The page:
The opening of Marylebone station and the history of the Great Central Hotel. . . . . .
‘Good morning, sir.’ He said it as he touched the brim of his black top hat, edged with gold to go with his overcoat. Over the top, I thought.
‘Morning,’ I replied and went in through the wood and brass doors of the Great Central Hotel in Marylebone. I fancy past residents of 222 Marylebone Road didn’t get the same treatment. Originally a luxury hotel, but known far and wide to railwaymen as ‘The Kremlin’, this was the headquarters of the British Railways Board after the LNER sold it off. Eventually, it became a luxury hotel again and very impressive inside. I slide into a comfy chair and drank my coffee (with biscuits), admiring the original atrium, from the 1890’s, and then wandering around to the staircase to look at the GCR coat of arms in stained glass. Someone reading this might care to let me know if this was, indeed, what the Kremlin looked like inside.
As the new luxury hotel built for Sir Edward Watkin’s GCR in 1899 it was here for the first train into Marylebone that year. As the years progressed, its history became even more fascinating. In March, 1908 it put on a ‘Welcome Back from Prison’ breakfast for the suffragettes on the day Emmeline Pankhurst was released from Holloway. What would Watkin have thought? During World War II it was the shady headquarters of British Intelligence. When the Kremlin succumbed to a railway version of glasnost, it took from 1988 to 1993 to make it a smart hotel again, much as it is today.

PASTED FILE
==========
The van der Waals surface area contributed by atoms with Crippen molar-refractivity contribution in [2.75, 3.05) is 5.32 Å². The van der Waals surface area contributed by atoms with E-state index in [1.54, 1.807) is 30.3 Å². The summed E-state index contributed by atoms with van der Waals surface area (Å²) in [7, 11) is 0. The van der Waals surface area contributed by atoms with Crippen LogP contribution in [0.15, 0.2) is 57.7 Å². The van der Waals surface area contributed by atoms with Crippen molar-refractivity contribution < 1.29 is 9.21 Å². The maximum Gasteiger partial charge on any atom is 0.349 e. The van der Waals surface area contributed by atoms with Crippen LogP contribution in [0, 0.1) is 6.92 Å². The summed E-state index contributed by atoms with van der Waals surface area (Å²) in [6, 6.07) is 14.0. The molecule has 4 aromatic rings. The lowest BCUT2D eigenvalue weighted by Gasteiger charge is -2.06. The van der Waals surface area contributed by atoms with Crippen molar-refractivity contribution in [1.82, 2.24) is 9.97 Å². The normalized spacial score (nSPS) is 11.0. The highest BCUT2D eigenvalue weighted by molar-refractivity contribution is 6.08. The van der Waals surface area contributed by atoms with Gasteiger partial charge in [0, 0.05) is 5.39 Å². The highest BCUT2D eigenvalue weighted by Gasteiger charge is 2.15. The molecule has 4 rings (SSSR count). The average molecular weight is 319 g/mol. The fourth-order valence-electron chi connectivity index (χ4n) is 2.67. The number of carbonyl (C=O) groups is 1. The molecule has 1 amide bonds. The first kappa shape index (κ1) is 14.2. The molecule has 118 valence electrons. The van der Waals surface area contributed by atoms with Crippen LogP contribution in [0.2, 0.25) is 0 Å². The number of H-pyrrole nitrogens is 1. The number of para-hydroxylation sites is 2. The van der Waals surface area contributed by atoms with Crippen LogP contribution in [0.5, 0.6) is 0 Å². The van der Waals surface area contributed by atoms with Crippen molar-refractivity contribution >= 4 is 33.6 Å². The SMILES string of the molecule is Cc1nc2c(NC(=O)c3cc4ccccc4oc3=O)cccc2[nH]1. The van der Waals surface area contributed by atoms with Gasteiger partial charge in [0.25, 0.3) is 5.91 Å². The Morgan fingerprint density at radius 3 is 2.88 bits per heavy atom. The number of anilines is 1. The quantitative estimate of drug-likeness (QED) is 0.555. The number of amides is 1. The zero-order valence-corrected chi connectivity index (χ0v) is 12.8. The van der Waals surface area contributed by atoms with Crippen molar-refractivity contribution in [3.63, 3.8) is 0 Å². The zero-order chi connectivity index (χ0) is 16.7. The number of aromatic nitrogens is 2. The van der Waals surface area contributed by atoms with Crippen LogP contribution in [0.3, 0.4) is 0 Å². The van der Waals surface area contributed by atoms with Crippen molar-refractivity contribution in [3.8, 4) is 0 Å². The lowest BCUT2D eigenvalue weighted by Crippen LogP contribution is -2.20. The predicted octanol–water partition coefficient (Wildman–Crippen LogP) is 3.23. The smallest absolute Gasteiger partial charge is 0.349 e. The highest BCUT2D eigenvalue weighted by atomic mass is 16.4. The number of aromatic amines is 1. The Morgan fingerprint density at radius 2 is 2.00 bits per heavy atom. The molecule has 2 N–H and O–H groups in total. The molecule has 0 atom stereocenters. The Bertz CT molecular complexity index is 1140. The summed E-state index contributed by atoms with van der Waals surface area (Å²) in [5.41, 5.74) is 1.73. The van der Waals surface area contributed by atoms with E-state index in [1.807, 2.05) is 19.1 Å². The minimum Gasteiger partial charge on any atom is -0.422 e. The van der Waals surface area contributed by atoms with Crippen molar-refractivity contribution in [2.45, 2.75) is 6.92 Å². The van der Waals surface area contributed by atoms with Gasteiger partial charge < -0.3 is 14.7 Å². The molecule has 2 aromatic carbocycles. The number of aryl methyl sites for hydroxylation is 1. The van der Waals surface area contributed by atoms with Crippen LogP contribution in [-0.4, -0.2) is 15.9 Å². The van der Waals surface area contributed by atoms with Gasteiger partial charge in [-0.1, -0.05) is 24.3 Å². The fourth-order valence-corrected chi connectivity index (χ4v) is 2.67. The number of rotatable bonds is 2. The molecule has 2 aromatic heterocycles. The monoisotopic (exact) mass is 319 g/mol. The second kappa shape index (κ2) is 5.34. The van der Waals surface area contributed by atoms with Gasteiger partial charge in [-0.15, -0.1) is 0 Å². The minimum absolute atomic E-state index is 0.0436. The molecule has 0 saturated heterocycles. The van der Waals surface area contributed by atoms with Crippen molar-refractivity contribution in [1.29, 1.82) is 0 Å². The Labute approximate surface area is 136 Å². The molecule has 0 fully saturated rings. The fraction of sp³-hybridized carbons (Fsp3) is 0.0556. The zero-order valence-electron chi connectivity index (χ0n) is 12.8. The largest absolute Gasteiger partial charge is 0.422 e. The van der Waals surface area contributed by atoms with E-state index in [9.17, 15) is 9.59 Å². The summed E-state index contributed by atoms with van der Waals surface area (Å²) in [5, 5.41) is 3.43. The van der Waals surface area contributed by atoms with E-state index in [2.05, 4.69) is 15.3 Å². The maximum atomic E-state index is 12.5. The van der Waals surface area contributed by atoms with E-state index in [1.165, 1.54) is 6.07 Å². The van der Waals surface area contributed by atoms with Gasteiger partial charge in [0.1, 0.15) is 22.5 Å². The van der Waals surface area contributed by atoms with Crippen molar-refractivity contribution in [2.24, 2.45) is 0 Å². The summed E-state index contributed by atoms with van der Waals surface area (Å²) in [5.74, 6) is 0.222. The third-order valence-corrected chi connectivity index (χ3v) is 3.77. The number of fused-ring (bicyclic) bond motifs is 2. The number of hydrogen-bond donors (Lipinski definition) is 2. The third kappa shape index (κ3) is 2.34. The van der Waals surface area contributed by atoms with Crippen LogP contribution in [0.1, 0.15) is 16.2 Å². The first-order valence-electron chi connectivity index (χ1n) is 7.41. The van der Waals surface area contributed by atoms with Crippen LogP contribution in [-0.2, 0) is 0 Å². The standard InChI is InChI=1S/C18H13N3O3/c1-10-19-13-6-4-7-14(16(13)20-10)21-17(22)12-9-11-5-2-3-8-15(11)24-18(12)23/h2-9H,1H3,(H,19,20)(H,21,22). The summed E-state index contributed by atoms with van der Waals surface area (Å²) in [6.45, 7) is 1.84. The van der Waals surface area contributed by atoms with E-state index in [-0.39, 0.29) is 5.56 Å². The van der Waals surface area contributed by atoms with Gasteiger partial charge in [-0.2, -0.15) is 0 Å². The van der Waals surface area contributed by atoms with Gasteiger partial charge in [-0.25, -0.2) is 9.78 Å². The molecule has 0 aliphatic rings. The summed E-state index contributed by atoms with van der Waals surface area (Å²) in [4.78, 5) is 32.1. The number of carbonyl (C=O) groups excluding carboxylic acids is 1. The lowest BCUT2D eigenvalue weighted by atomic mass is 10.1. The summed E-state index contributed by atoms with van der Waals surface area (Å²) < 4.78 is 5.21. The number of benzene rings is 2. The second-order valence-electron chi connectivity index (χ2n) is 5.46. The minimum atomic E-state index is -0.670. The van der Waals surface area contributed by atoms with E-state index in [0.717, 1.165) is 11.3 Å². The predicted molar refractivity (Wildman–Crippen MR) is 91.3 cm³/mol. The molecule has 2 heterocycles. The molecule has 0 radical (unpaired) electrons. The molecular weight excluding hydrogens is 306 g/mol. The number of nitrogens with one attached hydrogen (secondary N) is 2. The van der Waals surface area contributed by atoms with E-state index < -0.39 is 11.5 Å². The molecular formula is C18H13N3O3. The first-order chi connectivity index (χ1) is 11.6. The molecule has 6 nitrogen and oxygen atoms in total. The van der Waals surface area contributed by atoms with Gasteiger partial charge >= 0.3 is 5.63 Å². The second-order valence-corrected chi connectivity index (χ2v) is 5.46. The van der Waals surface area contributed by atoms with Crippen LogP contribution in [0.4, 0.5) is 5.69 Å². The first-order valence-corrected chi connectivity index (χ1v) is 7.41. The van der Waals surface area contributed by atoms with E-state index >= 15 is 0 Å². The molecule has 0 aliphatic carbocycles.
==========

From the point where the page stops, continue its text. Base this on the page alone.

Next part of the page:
Fortified by my coffee I passed the doorman again and went into Marylebone itself. Chiltern trains were busy with comings and goings but, passing by all the activity, I found some old battered photos on a side wall showing a little of the history of the GCR and the station. A middle aged woman with purple hair, dressed ‘urban warrior’ style, came up to me.
‘Excuse me. I can see you’re taking notes. Is it right that the hero of Marylebone was John Betjeman? There’s a blue plaque on the wall about him.’’
‘In think the real hero was Sir Edward Watkin, who built this place.’
She was a trainee guide to the London streets and we swapped notes about Watkin and the railway, on which she was a novice. To illustrate my thoughts, I added a commentary on some of the photos.
‘This one shows 750 people sitting down to lunch on the occasion of the first train from Manchester, 9th March 1899. Next is this one showing the train itself.’ (GCR Class 11A 4-4-0 861, though I don’t think she was much interested in that). ‘They might have enjoyed their lunch but tell that to the 3000 people displaced by the building of the railway and their 500 homes demolished.’ Watkin had even overcome the resistance of the members at Lords, as his railway performed a messy cut and cover job through the wicket (next photo alongside).
‘See the man speaking?’ A faded shape appeared in the middle of the shot. ‘That’s Charles Ritchie, President of the Board of Trade. He is saying it is ‘improbable that we should ever again witness a scene like this, commemorating the entrance of any great trunk line into the metropolis….’ And look, can you see that man in a bath chair to his right? That’s Sir Edward Watkin, the man who built the Great Central.’